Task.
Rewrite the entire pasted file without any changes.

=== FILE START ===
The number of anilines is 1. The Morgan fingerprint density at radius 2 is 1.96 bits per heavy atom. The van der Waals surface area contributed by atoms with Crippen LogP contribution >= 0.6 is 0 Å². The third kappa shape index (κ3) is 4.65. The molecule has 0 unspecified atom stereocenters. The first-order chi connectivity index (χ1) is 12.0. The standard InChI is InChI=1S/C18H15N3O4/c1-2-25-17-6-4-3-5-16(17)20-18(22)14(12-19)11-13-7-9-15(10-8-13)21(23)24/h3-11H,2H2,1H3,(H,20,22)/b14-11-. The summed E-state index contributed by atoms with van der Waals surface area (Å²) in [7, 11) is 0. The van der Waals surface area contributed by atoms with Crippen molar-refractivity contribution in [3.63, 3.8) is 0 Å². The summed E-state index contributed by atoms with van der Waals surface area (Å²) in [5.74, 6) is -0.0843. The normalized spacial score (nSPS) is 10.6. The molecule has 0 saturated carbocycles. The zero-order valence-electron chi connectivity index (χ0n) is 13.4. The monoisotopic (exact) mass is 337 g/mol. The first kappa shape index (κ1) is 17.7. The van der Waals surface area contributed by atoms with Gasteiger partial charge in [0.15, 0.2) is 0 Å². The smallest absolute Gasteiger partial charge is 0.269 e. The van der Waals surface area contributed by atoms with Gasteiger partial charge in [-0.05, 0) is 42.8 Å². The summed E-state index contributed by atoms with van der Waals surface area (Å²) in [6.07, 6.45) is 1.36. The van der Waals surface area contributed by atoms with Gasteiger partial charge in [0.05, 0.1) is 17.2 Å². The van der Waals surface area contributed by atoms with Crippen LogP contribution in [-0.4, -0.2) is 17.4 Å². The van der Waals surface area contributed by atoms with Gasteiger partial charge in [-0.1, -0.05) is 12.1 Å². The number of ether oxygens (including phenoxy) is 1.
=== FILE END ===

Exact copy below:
The number of anilines is 1. The Morgan fingerprint density at radius 2 is 1.96 bits per heavy atom. The van der Waals surface area contributed by atoms with Crippen LogP contribution >= 0.6 is 0 Å². The third kappa shape index (κ3) is 4.65. The molecule has 0 unspecified atom stereocenters. The first-order chi connectivity index (χ1) is 12.0. The standard InChI is InChI=1S/C18H15N3O4/c1-2-25-17-6-4-3-5-16(17)20-18(22)14(12-19)11-13-7-9-15(10-8-13)21(23)24/h3-11H,2H2,1H3,(H,20,22)/b14-11-. The summed E-state index contributed by atoms with van der Waals surface area (Å²) in [7, 11) is 0. The van der Waals surface area contributed by atoms with Crippen molar-refractivity contribution in [3.63, 3.8) is 0 Å². The summed E-state index contributed by atoms with van der Waals surface area (Å²) in [5.74, 6) is -0.0843. The normalized spacial score (nSPS) is 10.6. The molecule has 0 saturated carbocycles. The zero-order valence-electron chi connectivity index (χ0n) is 13.4. The monoisotopic (exact) mass is 337 g/mol. The first kappa shape index (κ1) is 17.7. The van der Waals surface area contributed by atoms with Gasteiger partial charge in [0.15, 0.2) is 0 Å². The smallest absolute Gasteiger partial charge is 0.269 e. The van der Waals surface area contributed by atoms with Gasteiger partial charge in [-0.05, 0) is 42.8 Å². The summed E-state index contributed by atoms with van der Waals surface area (Å²) in [6.07, 6.45) is 1.36. The van der Waals surface area contributed by atoms with Gasteiger partial charge in [0.05, 0.1) is 17.2 Å². The van der Waals surface area contributed by atoms with Crippen LogP contribution in [-0.4, -0.2) is 17.4 Å². The van der Waals surface area contributed by atoms with Gasteiger partial charge in [-0.1, -0.05) is 12.1 Å². The number of ether oxygens (including phenoxy) is 1.